In-Depth

Take Inventory of SMS 2003

This rev of Microsoft’s desktop management tool has been in the machine shop for three years. Now that it’s nearly here, let’s look under the hood.

IT professionals are used to waiting for Microsoft products, but the three-plus years it’s taken to move from Systems Management Server (SMS) 2.0 to SMS 2.5, now called SMS 2003, is pushing it. After countless late nights, Jolt binges, and multiple metric tons of M&Ms, SMS 2003 is scheduled to touch down at about the same time you read these words.

SMS 2003 may have been a long time in the making, but it isn’t even considered a major revision over SMS 2.0. This is good news for SMS administrators, because while SMS 2003 has a number of new capabilities and benefits, it still looks like—and more or less behaves like—SMS 2.0.

Nonetheless, SMS 2003 is a versatile, multifaceted desktop management tool that performs the challenging task of remotely managing large numbers of Windows PCs with efficiency and power.

Poof! What’s Gone
Let’s start with what is no longer part of the product, as it’s a smaller category than what’s new.

 Crystal Reports. (I don’t hear any wailing over this omission). The obtuse, add-on reporting solution has been replaced by the robust and much easier to use SMS Web Reporting.

 NetWare support. Sorry, Provo, but you just don’t have enough marketshare anymore. (This also means no more IPX site boundaries.)

 Logon points on domain controllers (DC). If you use only the Advanced Client in an Active Directory environment, SMS will leave your DCs alone.

 WINS and network browsing. If you have an all Advanced Client, AD network, and if you choose to extend the AD schema, you can kiss WINS goodbye and disable browsing as far as SMS is concerned.

 Support for Alpha, SQL 6.5, SQL 7.0 pre-SP3, Windows 95, NT Server 3.51 and older. In contrast to the rest of Microsoft, at least SMS 2003 will continue to support NT 4.0!

 80 zillion SMS accounts. With the Advanced Client in AD, SMS 2003 only needs to use computer accounts and local system accounts.

 License enforcement/real-time application monitoring. Software Metering, as you’ve known it before, is dead. No more separate Software Metering servers and database. The new Software Metering is an offline application monitor that actually works.

 SMS Installer. Actually, the SMS Installer still lives on. It’s just no longer included with SMS itself; but it can be downloaded separately.

 Network Monitor. NetMon is still included on the SMS 2003 CD; it’s just no longer an integrated installation option.

 SMS Administrators Guide. This has been replaced by Online Library, including the “Concepts, Planning and Installation Guide.”

 Advertised Programs Manager/ Monitor Control Panels. Look for advertisements under Add/Remove Programs.

Mobile Client Management
Perhaps the most significant change to SMS is the Advanced Client. At one time called the Mobile Client, the Advanced Client is a leaner (but kinder) SMS client that addresses the mobile workforce and runs only on Windows 2000 or above. While it’s optimized for an AD environment, it doesn’t require AD. Developed for roaming users with unpredictable connectivity, it’s also a much improved SMS client solution for desktops. In fact, the Advanced Client is the recommended client for SMS 2003 deployments.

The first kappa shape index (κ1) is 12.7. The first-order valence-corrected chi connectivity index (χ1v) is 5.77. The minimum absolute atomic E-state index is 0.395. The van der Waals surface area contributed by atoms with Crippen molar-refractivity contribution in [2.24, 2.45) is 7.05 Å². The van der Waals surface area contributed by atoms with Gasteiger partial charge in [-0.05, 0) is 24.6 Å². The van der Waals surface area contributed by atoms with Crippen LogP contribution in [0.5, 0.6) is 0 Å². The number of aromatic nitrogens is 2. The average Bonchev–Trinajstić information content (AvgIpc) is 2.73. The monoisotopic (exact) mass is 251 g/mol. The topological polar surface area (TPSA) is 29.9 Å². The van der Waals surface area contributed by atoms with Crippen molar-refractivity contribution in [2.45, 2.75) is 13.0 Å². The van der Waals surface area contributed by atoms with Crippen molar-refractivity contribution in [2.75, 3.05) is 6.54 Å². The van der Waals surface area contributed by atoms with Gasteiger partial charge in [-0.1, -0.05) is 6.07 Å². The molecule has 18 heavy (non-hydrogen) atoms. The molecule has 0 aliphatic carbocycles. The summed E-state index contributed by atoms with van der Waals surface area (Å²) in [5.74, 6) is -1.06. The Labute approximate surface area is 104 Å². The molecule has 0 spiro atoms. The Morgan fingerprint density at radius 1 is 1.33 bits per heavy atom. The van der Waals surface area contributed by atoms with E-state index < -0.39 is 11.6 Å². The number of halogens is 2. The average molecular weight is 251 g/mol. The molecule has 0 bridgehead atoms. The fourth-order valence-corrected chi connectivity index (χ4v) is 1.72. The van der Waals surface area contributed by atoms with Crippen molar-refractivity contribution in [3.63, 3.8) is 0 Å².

The Advanced Client uses HTTP and XML for communication across the network, consuming less bandwidth. It also takes advantage of BITS (Background Intelligent Transfer Service), a bandwidth-aware protocol that provides byte-level checkpoint restart. Let’s say the Advanced Client gets interrupted during a download or installation of a software package. Instead of having to start all over again when network connectivity resumes, the client picks up where it left off and finishes the processing. Advanced Clients have the option of either running a package from the Distribution Point as SMS clients have always done, or downloading the entire package into cache and executing it locally. Administrators can also designate what percentage of bandwidth should be used for SMS client processes.

Advanced Clients
A new server role called a Management Point (MP) is built to enable Advanced Client communications. A Management Point is analogous to the SMS 2.0 Client Access Point (CAP). Discovery data, inventory data, status messages and advertisement retrieval in the form of SMS “policies” for Advanced Clients are all handled by Management Points. Management Points are only supported on primary sites and require direct access to the SQL Server database. Because Advanced Clients communicate with Management Points via HTTP and XML, MPs require that IIS 5.0 or later to be installed on the machines hosting them. Similarly, Distribution Points will also require IIS 5.0 or higher to support BITS on package distributions.

Another new site system role with an IIS dependency is the Server Locator Point (SLP). SMS 2003 does away with the need to use DCs. Administrators can still choose to use DCs for logon client installation, but now they can decide which DCs to use and can manually populate Netlogon shares with the files to run SMS client installation logon scripts. In place of the Logon Points on DCs, SMS 2003 uses SLPs. If you decide to extend your AD schema, SLPs get published in AD. Otherwise, you must manually configure WINS with SLP information.

SMS 2003's Report Viewer
Figure 1. This screen shows SMS 2003’s built-in Report Viewer with a software inventory report for a single computer. Note that the file path is now included as part of software inventory, a small but priceless addition. (Click image to view larger version.)